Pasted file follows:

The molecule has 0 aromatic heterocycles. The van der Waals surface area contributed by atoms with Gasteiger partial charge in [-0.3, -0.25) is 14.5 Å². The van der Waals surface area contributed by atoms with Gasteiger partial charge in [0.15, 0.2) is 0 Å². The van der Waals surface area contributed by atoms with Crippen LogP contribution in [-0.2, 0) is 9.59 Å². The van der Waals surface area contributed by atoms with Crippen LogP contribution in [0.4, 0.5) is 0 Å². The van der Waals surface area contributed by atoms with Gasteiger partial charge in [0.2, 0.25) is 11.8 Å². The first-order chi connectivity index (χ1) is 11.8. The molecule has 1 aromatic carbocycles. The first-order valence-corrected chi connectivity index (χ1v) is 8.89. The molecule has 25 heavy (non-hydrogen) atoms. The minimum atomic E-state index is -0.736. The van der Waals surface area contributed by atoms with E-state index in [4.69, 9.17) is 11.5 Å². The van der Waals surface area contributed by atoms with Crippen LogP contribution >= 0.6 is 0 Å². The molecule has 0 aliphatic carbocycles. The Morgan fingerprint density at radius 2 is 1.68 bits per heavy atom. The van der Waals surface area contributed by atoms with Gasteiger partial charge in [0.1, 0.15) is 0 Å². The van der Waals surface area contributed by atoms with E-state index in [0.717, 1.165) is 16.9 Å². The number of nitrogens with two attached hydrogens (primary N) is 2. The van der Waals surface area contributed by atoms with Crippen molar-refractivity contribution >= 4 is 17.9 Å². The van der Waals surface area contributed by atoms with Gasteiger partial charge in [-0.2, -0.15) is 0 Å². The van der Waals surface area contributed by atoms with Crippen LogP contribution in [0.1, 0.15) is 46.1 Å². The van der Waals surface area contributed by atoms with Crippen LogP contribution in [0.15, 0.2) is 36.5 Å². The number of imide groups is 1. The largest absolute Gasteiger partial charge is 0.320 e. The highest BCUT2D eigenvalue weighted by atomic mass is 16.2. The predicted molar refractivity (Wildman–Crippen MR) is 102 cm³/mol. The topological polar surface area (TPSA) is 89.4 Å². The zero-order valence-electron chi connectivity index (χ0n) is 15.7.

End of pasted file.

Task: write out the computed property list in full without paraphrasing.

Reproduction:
The molecule has 0 aromatic heterocycles. The van der Waals surface area contributed by atoms with Gasteiger partial charge in [-0.3, -0.25) is 14.5 Å². The van der Waals surface area contributed by atoms with Gasteiger partial charge in [0.15, 0.2) is 0 Å². The van der Waals surface area contributed by atoms with Crippen LogP contribution in [-0.2, 0) is 9.59 Å². The van der Waals surface area contributed by atoms with Crippen LogP contribution in [0.4, 0.5) is 0 Å². The van der Waals surface area contributed by atoms with Gasteiger partial charge in [0.2, 0.25) is 11.8 Å². The first-order chi connectivity index (χ1) is 11.8. The molecule has 1 aromatic carbocycles. The first-order valence-corrected chi connectivity index (χ1v) is 8.89. The molecule has 25 heavy (non-hydrogen) atoms. The minimum atomic E-state index is -0.736. The van der Waals surface area contributed by atoms with E-state index in [4.69, 9.17) is 11.5 Å². The van der Waals surface area contributed by atoms with Crippen LogP contribution >= 0.6 is 0 Å². The molecule has 0 aliphatic carbocycles. The Morgan fingerprint density at radius 2 is 1.68 bits per heavy atom. The van der Waals surface area contributed by atoms with Gasteiger partial charge in [0.1, 0.15) is 0 Å². The van der Waals surface area contributed by atoms with E-state index in [0.717, 1.165) is 16.9 Å². The number of nitrogens with two attached hydrogens (primary N) is 2. The van der Waals surface area contributed by atoms with Crippen molar-refractivity contribution >= 4 is 17.9 Å². The van der Waals surface area contributed by atoms with Gasteiger partial charge in [-0.2, -0.15) is 0 Å². The van der Waals surface area contributed by atoms with Crippen LogP contribution in [0.1, 0.15) is 46.1 Å². The van der Waals surface area contributed by atoms with Crippen LogP contribution in [0.15, 0.2) is 36.5 Å². The number of imide groups is 1. The largest absolute Gasteiger partial charge is 0.320 e. The highest BCUT2D eigenvalue weighted by atomic mass is 16.2. The predicted molar refractivity (Wildman–Crippen MR) is 102 cm³/mol. The topological polar surface area (TPSA) is 89.4 Å². The zero-order valence-electron chi connectivity index (χ0n) is 15.7.